The Heavy Line Between Buddy And Boss

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The Heavy Line Between Buddy And Boss

-- Allen W. Http://Asvc.Merc.Sharif.Ir/?Option=Com K2&View=Itemlist&Task=User&Id=613419 - is a rousing resource for more about the reason for it.

A: One reason I am therefore certified to disp...

Q: One of my key personnel is giving trouble to me. He's started turning up late for work and has developed a negative attitude in general. The others of my workers are complaining simply because they are being forced to use up his slack. I've tried talking to him, but he doesn't appear to listen. He has become one of my best friends since I hired him five years before, therefore firing him is out of the issue, to make matters worse. Exactly what do I do?

-- Allen T.

A: One reason I am so qualified to dispense sage business advice every week, Allen, is the fact that I've made nearly every business mistake imaginable. I'm just like the Evel Knievel of the small business community, if Evel Knievel wrote a weekly column on bike safety.

Among the more unpleasant things I have had to do is fire a great friend who was not performing I used him to complete. H-e needed work, I needed a member of staff, so I thought I would give a go to him. It ended up to be a match made in operation hell. H-e took advantage of our friendship by arriving late for work, spending time goofing off in place of working, and creating a joke from my claims about his behavior. Due to our friendship I defended his actions to my other employees, but after a couple weeks I knew I'd to show him the door. This tasteful - article has some provocative suggestions for the reason for it. We're still friends, but most certainly not like we were before.

The error I made was employing a friend in the initial place. I allow feeling, i.e. the desire to support my friend gain work, enter the way in which of my business sense. That's what you're doing today, Allen, and I dislike to be the bearer of bad news, but you are going to need to deal with this condition quickly or your complete operation could be suffering from the activities of this anyone.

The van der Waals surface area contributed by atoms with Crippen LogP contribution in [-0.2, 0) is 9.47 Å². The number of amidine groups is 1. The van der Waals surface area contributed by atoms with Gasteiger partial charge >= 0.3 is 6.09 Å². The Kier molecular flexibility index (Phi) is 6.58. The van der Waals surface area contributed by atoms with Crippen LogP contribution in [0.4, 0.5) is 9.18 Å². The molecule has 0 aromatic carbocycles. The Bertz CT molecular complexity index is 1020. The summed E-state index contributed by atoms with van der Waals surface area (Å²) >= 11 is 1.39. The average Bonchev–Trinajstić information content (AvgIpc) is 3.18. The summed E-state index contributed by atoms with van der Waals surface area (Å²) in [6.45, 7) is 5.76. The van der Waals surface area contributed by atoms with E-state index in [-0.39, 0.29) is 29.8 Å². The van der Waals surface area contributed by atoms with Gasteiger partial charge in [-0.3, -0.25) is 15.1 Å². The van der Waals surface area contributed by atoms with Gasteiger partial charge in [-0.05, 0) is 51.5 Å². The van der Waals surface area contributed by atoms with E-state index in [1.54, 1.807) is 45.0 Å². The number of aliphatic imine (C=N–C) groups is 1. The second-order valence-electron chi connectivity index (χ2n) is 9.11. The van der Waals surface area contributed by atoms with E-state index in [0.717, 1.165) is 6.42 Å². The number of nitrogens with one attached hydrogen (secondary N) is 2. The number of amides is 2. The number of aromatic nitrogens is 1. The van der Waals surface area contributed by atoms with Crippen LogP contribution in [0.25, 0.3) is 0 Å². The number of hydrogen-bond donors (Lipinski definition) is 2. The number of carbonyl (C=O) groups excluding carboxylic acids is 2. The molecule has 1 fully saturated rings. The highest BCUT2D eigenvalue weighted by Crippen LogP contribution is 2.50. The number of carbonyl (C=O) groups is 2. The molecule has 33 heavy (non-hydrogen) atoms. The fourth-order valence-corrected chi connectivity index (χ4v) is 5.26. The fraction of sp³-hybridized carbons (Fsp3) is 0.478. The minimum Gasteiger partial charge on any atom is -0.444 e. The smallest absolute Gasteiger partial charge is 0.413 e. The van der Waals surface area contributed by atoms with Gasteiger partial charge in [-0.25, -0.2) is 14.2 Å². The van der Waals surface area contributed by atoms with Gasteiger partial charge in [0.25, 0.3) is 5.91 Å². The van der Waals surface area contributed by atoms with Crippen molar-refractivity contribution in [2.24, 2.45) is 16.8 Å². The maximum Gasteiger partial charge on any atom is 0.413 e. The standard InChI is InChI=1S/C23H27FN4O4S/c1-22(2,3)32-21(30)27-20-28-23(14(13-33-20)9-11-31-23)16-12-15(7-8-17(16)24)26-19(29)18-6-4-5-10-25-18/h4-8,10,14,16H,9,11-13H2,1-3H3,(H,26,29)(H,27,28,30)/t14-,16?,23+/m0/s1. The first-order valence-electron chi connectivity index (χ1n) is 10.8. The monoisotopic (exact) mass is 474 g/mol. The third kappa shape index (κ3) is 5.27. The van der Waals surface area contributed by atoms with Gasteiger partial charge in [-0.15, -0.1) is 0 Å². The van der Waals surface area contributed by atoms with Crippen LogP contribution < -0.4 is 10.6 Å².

The mistake you've made is the fact that you've befriended an employee, which will be something you should not do. I'm not saying you can not be helpful with your employees, but you've attached a considerable amount of emotional baggage to the employer/employee relationship and the result is the condition you're confronted with today.

Friends expect preferential treatment given that they are your friends. The office, but, should be an even playing field for the workers, friends or not. While personnel deserve your respect (if it is gained), providing one staff preferential treatment over another is never advisable. It is a problem experienced by many business owners and managers who allow themselves to become too near to their workers.

I am aware that you'd rather eat rocks than fireplace him and he is now your friend over the years, but you have to take into account how his behavior is affecting your organization over all. What effect is he having on worker morale, on work schedules, on customer relationships, on time spent repairing his mistakes, and most significantly, the bottom line?